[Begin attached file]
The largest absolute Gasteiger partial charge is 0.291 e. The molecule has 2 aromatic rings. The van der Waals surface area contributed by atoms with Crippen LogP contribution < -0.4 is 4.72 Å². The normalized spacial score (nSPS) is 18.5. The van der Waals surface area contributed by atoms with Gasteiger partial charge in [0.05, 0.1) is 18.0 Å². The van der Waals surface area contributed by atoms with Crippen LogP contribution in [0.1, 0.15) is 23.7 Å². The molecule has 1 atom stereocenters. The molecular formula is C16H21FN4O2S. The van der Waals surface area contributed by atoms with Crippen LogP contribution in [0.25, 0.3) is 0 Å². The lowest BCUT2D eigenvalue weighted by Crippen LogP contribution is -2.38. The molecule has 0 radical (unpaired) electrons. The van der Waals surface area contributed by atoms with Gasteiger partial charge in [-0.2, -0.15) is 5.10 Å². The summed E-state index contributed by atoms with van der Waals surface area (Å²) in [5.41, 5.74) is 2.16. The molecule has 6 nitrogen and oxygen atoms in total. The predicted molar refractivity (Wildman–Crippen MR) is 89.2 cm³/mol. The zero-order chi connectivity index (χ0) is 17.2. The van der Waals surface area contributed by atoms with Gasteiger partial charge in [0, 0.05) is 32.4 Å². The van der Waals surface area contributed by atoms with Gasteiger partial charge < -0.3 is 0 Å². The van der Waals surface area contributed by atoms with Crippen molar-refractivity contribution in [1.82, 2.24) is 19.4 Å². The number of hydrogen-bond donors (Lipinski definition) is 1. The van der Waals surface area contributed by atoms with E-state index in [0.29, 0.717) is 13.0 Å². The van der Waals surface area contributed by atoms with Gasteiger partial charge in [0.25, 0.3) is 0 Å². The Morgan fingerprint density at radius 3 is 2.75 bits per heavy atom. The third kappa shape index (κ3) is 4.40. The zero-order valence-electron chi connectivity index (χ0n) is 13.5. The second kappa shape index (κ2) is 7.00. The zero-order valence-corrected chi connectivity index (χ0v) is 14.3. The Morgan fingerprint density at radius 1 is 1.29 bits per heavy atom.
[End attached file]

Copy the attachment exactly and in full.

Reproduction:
The largest absolute Gasteiger partial charge is 0.291 e. The molecule has 2 aromatic rings. The van der Waals surface area contributed by atoms with Crippen LogP contribution < -0.4 is 4.72 Å². The normalized spacial score (nSPS) is 18.5. The van der Waals surface area contributed by atoms with Gasteiger partial charge in [0.05, 0.1) is 18.0 Å². The van der Waals surface area contributed by atoms with Crippen LogP contribution in [0.1, 0.15) is 23.7 Å². The molecule has 1 atom stereocenters. The molecular formula is C16H21FN4O2S. The van der Waals surface area contributed by atoms with Crippen LogP contribution in [0.25, 0.3) is 0 Å². The lowest BCUT2D eigenvalue weighted by Crippen LogP contribution is -2.38. The molecule has 0 radical (unpaired) electrons. The van der Waals surface area contributed by atoms with Gasteiger partial charge in [-0.2, -0.15) is 5.10 Å². The summed E-state index contributed by atoms with van der Waals surface area (Å²) in [5.41, 5.74) is 2.16. The molecule has 6 nitrogen and oxygen atoms in total. The predicted molar refractivity (Wildman–Crippen MR) is 89.2 cm³/mol. The zero-order chi connectivity index (χ0) is 17.2. The van der Waals surface area contributed by atoms with Gasteiger partial charge in [0, 0.05) is 32.4 Å². The van der Waals surface area contributed by atoms with Gasteiger partial charge < -0.3 is 0 Å². The van der Waals surface area contributed by atoms with Crippen molar-refractivity contribution in [1.82, 2.24) is 19.4 Å². The number of hydrogen-bond donors (Lipinski definition) is 1. The van der Waals surface area contributed by atoms with E-state index in [0.29, 0.717) is 13.0 Å². The van der Waals surface area contributed by atoms with Gasteiger partial charge in [0.25, 0.3) is 0 Å². The Morgan fingerprint density at radius 3 is 2.75 bits per heavy atom. The third kappa shape index (κ3) is 4.40. The zero-order valence-electron chi connectivity index (χ0n) is 13.5. The second kappa shape index (κ2) is 7.00. The zero-order valence-corrected chi connectivity index (χ0v) is 14.3. The Morgan fingerprint density at radius 1 is 1.29 bits per heavy atom.